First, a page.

Getting Ready for a New School Year


Getting Ready for a New School Year An online “blog” article written by Mrs. Jessie Miera, one of our 2nd grade teachers Students, parents, and teachers are all anxiously sporting their smiles for the new school year. And it got me thinking, as with any sport we know that teamwork is what makes a team succeed, right? Being a student, teacher, AND parent I've learned that education is a sport in itself and TEAMWORK can ensure we have a victorious school year. Parents, here are some valuable tips from my experience working as a team in the classroom that you can use as we all go back to school: Tell the teacher important things early in the year and turn in all important paperwork. Each year, I have the parents write a letter about their child including fun facts and their child's hopes and dreams. It's nice to see them through the eyes of the parents who know them well and to have this resource to look back on throughout the year. Plus, there is never enough time to tell them all you'd like to during the "Meet the Teacher" day when they are just learning names.

Expectations will be set by the teacher and school so your child knows they are accountable for their behavior in and out of the classroom. Talk over these expectations with your child and make them a priority at home, too!

Assume good intentions and create good rapport with their teacher. Set up an appointment to meet with the teacher and your child if an issue arises at school that you're hearing about at home. Not every teacher will be a perfect fit for your child and not every "friend" will end up in their class. It's easy to hear through other parents what the teacher is like early in the year, but get to know and respect them just as they will your child.

Make appointments rather than dropping in. Keep that appointment as you would for any other professional. A teacher's time is valuable and contractually they are paid for about an hour outside of the school day which is mostly spent preparing for the next day's lessons. Email is very useful for quick questions and protocol is typically 24 hours for a teacher to respond.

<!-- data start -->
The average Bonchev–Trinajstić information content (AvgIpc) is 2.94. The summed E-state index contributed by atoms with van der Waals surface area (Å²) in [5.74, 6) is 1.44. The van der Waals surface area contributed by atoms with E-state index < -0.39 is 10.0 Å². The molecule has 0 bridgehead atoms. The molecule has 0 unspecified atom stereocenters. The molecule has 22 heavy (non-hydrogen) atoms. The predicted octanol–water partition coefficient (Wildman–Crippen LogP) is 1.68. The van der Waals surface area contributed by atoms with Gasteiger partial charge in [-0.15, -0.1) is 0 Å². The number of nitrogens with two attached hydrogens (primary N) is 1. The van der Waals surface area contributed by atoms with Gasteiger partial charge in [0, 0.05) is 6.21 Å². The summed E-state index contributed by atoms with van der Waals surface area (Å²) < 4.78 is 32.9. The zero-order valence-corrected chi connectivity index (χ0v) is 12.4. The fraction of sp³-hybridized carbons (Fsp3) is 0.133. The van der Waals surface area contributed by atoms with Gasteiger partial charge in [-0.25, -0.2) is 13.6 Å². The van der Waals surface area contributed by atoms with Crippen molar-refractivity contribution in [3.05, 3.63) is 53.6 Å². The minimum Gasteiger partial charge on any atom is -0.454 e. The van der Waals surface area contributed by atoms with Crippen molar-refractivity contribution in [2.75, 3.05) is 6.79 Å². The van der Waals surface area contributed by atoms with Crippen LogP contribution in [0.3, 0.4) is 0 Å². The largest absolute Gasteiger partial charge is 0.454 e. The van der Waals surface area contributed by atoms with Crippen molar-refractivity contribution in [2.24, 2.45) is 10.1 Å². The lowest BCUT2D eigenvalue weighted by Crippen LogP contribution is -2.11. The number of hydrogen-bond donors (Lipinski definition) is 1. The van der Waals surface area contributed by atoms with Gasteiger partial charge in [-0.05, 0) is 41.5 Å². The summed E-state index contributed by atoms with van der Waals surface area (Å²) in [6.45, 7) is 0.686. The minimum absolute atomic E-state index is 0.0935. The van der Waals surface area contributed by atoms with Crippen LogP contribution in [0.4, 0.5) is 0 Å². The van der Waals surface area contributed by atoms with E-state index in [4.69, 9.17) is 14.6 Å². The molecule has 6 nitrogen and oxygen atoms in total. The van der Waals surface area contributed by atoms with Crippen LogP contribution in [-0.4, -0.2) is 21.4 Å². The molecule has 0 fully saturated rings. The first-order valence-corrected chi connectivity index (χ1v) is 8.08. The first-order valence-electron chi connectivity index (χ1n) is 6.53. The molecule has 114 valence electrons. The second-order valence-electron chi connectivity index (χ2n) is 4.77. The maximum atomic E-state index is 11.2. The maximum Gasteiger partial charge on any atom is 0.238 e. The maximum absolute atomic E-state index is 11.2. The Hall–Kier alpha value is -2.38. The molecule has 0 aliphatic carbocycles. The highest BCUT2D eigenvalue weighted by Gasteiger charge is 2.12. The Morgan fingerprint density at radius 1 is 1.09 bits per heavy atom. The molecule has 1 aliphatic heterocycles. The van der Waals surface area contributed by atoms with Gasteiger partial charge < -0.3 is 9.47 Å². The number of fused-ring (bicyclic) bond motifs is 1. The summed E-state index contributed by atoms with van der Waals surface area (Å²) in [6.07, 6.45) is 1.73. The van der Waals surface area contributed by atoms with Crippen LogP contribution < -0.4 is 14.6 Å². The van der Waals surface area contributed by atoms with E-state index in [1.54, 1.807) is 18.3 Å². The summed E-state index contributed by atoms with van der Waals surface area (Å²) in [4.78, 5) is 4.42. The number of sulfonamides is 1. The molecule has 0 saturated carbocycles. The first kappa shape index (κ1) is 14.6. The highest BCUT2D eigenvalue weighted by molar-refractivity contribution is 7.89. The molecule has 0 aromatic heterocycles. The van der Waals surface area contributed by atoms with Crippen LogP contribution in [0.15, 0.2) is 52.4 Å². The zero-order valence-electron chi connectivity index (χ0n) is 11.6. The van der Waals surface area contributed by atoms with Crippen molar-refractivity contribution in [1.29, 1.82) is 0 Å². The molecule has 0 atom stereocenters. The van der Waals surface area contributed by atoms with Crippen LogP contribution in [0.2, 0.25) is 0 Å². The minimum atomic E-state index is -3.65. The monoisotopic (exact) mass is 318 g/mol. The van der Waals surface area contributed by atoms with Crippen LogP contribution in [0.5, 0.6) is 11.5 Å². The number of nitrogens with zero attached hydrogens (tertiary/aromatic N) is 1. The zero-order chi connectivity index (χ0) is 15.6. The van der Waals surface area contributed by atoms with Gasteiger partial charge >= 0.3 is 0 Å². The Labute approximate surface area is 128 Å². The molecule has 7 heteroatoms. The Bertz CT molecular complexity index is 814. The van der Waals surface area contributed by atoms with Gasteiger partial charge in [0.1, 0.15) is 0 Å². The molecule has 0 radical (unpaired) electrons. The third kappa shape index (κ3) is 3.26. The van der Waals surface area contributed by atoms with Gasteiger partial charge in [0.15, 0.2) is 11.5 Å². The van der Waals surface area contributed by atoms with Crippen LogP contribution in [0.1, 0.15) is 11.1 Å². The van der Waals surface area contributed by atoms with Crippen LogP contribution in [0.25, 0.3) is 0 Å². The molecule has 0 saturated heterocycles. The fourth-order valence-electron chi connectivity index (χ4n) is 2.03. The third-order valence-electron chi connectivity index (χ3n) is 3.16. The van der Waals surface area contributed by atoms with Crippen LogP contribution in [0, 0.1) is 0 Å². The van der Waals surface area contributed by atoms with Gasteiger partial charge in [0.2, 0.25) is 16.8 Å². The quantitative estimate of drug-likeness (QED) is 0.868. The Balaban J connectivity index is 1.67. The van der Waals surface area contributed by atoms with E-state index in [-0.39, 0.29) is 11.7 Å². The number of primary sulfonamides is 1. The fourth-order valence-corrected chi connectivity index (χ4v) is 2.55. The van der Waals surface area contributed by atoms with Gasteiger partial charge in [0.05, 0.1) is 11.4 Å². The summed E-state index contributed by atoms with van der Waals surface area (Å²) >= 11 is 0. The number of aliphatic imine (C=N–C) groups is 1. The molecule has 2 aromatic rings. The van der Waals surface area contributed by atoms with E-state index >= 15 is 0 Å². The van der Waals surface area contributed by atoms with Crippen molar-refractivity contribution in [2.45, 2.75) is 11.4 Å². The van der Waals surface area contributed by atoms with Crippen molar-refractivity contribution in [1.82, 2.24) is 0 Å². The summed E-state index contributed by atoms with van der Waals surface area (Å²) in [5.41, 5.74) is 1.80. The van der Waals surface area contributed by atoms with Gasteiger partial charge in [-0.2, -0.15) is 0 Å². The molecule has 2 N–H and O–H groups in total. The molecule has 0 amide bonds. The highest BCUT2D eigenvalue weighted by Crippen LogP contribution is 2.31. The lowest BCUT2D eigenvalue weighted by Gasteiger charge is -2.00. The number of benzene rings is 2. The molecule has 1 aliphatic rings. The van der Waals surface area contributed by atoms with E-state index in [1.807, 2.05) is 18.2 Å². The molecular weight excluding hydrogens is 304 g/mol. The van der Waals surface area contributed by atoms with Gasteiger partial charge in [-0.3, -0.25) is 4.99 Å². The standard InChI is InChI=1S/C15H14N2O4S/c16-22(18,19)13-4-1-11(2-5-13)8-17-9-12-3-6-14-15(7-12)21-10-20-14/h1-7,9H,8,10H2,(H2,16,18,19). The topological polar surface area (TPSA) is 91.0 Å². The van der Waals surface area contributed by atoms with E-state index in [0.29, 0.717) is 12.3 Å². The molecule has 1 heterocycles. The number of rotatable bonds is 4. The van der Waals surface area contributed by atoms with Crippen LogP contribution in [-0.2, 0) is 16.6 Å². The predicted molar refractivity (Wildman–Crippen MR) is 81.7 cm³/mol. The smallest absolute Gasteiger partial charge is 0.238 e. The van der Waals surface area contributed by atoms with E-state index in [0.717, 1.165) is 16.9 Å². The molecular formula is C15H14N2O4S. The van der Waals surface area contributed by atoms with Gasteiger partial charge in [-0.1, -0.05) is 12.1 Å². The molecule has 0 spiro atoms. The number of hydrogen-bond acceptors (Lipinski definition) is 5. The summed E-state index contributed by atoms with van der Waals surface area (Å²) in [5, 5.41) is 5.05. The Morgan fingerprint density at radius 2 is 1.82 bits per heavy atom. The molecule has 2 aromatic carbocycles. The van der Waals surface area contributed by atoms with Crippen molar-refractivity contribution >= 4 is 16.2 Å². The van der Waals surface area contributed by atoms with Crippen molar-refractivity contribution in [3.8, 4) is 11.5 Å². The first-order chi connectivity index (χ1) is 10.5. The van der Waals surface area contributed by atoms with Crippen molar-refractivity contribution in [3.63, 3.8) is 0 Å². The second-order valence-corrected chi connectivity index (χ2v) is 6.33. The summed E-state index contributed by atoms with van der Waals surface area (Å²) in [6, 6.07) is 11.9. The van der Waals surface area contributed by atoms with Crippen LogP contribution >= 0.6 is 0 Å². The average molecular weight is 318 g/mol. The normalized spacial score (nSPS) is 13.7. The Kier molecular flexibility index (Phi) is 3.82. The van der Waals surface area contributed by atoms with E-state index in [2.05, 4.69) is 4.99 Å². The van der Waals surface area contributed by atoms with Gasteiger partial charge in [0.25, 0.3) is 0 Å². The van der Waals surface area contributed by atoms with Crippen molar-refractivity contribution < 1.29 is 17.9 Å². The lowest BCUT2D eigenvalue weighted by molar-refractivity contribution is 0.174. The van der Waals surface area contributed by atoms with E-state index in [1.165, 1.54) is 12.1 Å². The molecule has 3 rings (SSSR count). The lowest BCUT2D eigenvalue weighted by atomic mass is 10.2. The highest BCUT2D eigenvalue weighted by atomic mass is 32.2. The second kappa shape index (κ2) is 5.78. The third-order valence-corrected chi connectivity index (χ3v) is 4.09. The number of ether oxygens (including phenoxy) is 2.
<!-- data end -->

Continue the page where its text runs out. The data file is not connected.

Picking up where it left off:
Work with your child each night and let the teacher know if it's taking more time than is expected to complete their homework. Check their work for completion, neatness, and accuracy and keep a nightly routine. Read to and with them in the early years to foster a love of independent reading in their later years. Bring out some of your elementary favorites to read to/with them! Judy Blume, Roald Dahl, and Shel Silverstein should bring back some memories!

Organize work with your child. Save or recycle work sent home so your child learns good organizational habits that will carry over into the classroom.

Respond kindly in all communication to the teacher. Kids will show the same amount of respect they see you giving to their teacher.

Keep up on what's going on by reading the classroom and school newsletters. Volunteers are invaluable to a school and it's a great way to stay current with what's going on if you can! Offer to help with cutting, party planning, or book orders at home if you can't volunteer regularly! Ready for a triumphant school year?! GO TEAM!

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